What’s more, Nostradamus seems to take perverse delight in demonstrating repeatedly the relative futility of prediction: ‘Death, then pillage: good advice, coming late’:
When the eclipse of the sun takes place,
An omen in broad daylight shall be seen:
It shall be interpreted the wrong way.
The only constant seems to be the likelihood of an unexpected reversal. Nostradamus thus disturbs the regularity imposed by the steady beat of his decasyllabic quatrains by inserting into the middle of lines caesuras betokening arbitrary reversals of fortune: ‘Sudden joy turning to sudden sadness … Grief, cries, tears, blood, then exceeding gladness’. There is scarcely a quatrain in which any one state of affairs can hold out for the whole four lines:
The scourges passed, the world a smaller place:
In inhabited lands a lasting peace:
Safe passage by air, earth, river & sea:
Then the wars starting up again apace.
Only on rare occasions does any first-person expression of feeling intrude: ‘I weep for Nice, Monaco, Pisa, Genoa’; or any sense of his audience – ‘France, just try to remember my advice.’ Given the unavoidable nature of the enormities he predicts, his prophecies are somewhat like the signs on roads running underneath cliffs that read ‘Danger: Falling Rocks’: just what, armed with this knowledge, are you supposed to do?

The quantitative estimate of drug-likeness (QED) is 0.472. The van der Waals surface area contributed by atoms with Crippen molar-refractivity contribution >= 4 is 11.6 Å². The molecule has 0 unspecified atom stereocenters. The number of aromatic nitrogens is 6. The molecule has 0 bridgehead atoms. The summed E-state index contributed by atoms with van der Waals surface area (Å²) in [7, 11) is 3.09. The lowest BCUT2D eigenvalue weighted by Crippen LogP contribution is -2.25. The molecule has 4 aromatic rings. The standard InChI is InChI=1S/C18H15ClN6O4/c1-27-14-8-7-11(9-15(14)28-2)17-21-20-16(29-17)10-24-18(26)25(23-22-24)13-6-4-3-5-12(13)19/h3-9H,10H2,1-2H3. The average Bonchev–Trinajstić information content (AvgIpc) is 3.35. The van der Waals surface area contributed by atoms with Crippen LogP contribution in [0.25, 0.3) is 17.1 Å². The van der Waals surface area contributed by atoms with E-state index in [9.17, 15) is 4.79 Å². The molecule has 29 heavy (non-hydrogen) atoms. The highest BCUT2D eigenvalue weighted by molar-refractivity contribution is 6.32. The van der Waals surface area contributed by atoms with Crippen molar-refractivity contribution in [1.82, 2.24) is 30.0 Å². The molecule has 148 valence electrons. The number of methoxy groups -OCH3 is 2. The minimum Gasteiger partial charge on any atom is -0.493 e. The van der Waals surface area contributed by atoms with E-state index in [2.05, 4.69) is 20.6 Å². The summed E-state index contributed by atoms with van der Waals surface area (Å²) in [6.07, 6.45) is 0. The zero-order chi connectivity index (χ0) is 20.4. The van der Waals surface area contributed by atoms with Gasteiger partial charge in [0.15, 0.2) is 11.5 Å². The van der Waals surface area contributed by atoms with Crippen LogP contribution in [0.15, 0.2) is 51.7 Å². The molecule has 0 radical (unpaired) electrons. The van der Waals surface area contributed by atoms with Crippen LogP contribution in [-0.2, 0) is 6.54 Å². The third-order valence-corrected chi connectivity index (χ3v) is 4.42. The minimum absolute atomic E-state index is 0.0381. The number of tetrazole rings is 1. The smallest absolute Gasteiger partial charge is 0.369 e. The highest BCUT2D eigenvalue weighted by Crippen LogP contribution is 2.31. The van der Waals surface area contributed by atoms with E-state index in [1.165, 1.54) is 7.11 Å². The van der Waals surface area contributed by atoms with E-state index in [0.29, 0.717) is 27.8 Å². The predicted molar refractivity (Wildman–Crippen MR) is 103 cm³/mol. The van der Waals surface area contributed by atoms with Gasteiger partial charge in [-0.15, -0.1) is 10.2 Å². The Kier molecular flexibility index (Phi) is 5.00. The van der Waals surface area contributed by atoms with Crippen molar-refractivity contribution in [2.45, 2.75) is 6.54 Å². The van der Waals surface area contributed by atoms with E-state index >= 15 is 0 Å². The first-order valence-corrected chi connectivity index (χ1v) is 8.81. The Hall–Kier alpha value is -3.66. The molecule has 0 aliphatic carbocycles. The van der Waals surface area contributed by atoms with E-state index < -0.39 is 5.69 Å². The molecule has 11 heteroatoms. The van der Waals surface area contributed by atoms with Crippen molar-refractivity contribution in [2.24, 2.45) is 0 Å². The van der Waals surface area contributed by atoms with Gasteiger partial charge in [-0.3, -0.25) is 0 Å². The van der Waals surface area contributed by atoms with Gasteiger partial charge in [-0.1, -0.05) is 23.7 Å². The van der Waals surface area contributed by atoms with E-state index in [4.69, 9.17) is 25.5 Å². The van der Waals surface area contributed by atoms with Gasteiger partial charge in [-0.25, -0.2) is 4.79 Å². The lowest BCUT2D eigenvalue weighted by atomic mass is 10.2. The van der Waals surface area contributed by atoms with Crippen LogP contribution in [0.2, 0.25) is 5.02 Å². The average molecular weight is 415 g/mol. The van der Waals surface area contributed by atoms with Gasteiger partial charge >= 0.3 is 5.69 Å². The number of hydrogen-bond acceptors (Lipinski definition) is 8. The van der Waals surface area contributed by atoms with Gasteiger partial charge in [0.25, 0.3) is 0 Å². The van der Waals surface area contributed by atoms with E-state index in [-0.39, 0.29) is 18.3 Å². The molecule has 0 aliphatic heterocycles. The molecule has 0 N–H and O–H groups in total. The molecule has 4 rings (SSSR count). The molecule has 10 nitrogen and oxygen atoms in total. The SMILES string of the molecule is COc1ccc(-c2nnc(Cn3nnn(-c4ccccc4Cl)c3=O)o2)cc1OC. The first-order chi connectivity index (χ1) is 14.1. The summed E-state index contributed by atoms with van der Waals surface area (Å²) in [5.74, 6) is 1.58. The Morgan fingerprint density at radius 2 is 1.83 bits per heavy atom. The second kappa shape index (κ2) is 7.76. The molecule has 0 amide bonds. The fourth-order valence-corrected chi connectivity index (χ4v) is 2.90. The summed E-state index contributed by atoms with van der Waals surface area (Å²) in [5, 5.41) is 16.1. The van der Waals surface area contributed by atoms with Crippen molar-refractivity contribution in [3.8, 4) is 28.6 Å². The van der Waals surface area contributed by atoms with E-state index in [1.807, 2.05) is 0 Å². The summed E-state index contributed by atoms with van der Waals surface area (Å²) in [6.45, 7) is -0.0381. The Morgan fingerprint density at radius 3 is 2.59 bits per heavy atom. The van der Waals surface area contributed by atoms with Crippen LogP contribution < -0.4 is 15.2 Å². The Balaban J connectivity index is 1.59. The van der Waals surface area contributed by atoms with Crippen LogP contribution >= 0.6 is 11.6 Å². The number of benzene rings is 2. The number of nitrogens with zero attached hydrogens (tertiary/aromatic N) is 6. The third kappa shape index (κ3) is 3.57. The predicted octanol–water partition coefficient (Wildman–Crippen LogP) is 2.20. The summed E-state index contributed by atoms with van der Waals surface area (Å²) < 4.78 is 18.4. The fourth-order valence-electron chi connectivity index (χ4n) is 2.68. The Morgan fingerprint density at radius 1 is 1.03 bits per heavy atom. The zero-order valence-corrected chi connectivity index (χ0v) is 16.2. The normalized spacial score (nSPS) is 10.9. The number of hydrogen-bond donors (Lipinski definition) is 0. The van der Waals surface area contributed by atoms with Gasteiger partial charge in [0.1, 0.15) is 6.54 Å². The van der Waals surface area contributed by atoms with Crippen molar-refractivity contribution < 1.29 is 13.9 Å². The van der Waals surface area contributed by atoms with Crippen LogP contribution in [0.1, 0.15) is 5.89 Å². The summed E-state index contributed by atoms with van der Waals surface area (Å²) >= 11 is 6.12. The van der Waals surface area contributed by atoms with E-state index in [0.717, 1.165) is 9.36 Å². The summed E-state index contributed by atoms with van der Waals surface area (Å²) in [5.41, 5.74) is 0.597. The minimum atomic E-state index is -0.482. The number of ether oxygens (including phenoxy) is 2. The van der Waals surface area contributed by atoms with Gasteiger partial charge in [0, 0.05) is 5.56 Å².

One of the most curious things about the prophecies is that they seem to draw extensively on Nostradamus’s own relatively recent past. It is as though some wicked fairy had intervened to ensure that, although he would be granted knowledge of what has been and is to come, he would be unable to tell them apart. Thus past, present and future are scrambled inextricably. The notes in Sieburth’s new edition provide detailed identifications of the events in France and Europe out of which Nostradamus wove his prognostications. The prophetic intimations of the future in the present mirror the irruptions of the past into the present in the many disinterments evoked in the verses. There are uncanny resurrections throughout – ‘He who was buried shall step from the tomb’ – as well as hideous parturitions from undersea and underground of monsters with two heads, their faces facing backwards, and houses haunted by ghosts ‘dug out by dreams’.
The most insistent form of this temporal convolution comes in the repeated references to momentous acts of disinterment that will occur in the future, most particularly of Roman remains. ‘When the mighty Roman’s tomb is dug up,/The pope elected the following day.’ The sequence loops back again to this event in quatrain 5.7, which evokes the general sense of temporal convulsion occasioned by the Prophecies:
The bones of the Triumvir shall be found
While seeking cryptic treasures of the dead:
No peace for those who lie in nearby ground
When they go digging for marble & lead.
Another such buckling of time through unburying occurs in quatrain 6.66:
At the founding of the sect deemed so new,
They shall dig up the great Roman’s remains:
The marble-clad tomb shall come into view:
Earthquake in April, burial in May.